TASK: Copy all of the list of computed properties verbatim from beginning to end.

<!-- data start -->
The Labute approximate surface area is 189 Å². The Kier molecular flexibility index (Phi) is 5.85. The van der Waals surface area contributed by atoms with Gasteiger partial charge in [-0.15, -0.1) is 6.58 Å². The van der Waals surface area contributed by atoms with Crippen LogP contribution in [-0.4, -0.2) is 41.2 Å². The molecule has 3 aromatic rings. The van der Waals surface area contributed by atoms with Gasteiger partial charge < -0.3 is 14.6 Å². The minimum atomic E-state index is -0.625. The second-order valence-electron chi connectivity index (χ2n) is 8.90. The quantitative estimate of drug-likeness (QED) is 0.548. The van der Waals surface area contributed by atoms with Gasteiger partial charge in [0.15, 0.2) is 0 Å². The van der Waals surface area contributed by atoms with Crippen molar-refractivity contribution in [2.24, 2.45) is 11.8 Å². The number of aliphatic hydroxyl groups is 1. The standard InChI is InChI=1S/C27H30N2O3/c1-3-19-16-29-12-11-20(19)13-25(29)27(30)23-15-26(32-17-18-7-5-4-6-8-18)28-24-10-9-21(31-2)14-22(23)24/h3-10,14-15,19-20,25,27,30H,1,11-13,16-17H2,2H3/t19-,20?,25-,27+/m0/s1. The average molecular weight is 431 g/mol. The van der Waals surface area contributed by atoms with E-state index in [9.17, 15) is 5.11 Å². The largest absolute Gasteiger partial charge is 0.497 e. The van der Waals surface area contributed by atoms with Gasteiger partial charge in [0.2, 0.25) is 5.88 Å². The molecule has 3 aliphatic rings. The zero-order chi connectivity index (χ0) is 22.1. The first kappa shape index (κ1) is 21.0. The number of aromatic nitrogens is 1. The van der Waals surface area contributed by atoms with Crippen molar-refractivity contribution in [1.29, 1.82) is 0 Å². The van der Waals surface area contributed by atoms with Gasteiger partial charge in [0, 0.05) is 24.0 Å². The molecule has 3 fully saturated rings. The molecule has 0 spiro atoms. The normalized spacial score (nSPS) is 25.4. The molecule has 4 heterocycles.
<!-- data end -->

The Labute approximate surface area is 189 Å². The Kier molecular flexibility index (Phi) is 5.85. The van der Waals surface area contributed by atoms with Gasteiger partial charge in [-0.15, -0.1) is 6.58 Å². The van der Waals surface area contributed by atoms with Crippen LogP contribution in [-0.4, -0.2) is 41.2 Å². The molecule has 3 aromatic rings. The van der Waals surface area contributed by atoms with Gasteiger partial charge < -0.3 is 14.6 Å². The minimum atomic E-state index is -0.625. The second-order valence-electron chi connectivity index (χ2n) is 8.90. The quantitative estimate of drug-likeness (QED) is 0.548. The van der Waals surface area contributed by atoms with Gasteiger partial charge in [0.15, 0.2) is 0 Å². The van der Waals surface area contributed by atoms with Crippen molar-refractivity contribution in [2.24, 2.45) is 11.8 Å². The number of aliphatic hydroxyl groups is 1. The standard InChI is InChI=1S/C27H30N2O3/c1-3-19-16-29-12-11-20(19)13-25(29)27(30)23-15-26(32-17-18-7-5-4-6-8-18)28-24-10-9-21(31-2)14-22(23)24/h3-10,14-15,19-20,25,27,30H,1,11-13,16-17H2,2H3/t19-,20?,25-,27+/m0/s1. The average molecular weight is 431 g/mol. The van der Waals surface area contributed by atoms with E-state index in [9.17, 15) is 5.11 Å². The largest absolute Gasteiger partial charge is 0.497 e. The van der Waals surface area contributed by atoms with Gasteiger partial charge in [0.2, 0.25) is 5.88 Å². The molecule has 3 aliphatic rings. The zero-order chi connectivity index (χ0) is 22.1. The first kappa shape index (κ1) is 21.0. The number of aromatic nitrogens is 1. The van der Waals surface area contributed by atoms with Crippen molar-refractivity contribution in [1.29, 1.82) is 0 Å². The van der Waals surface area contributed by atoms with Gasteiger partial charge in [0, 0.05) is 24.0 Å². The molecule has 3 fully saturated rings. The molecule has 0 spiro atoms. The normalized spacial score (nSPS) is 25.4. The molecule has 4 heterocycles.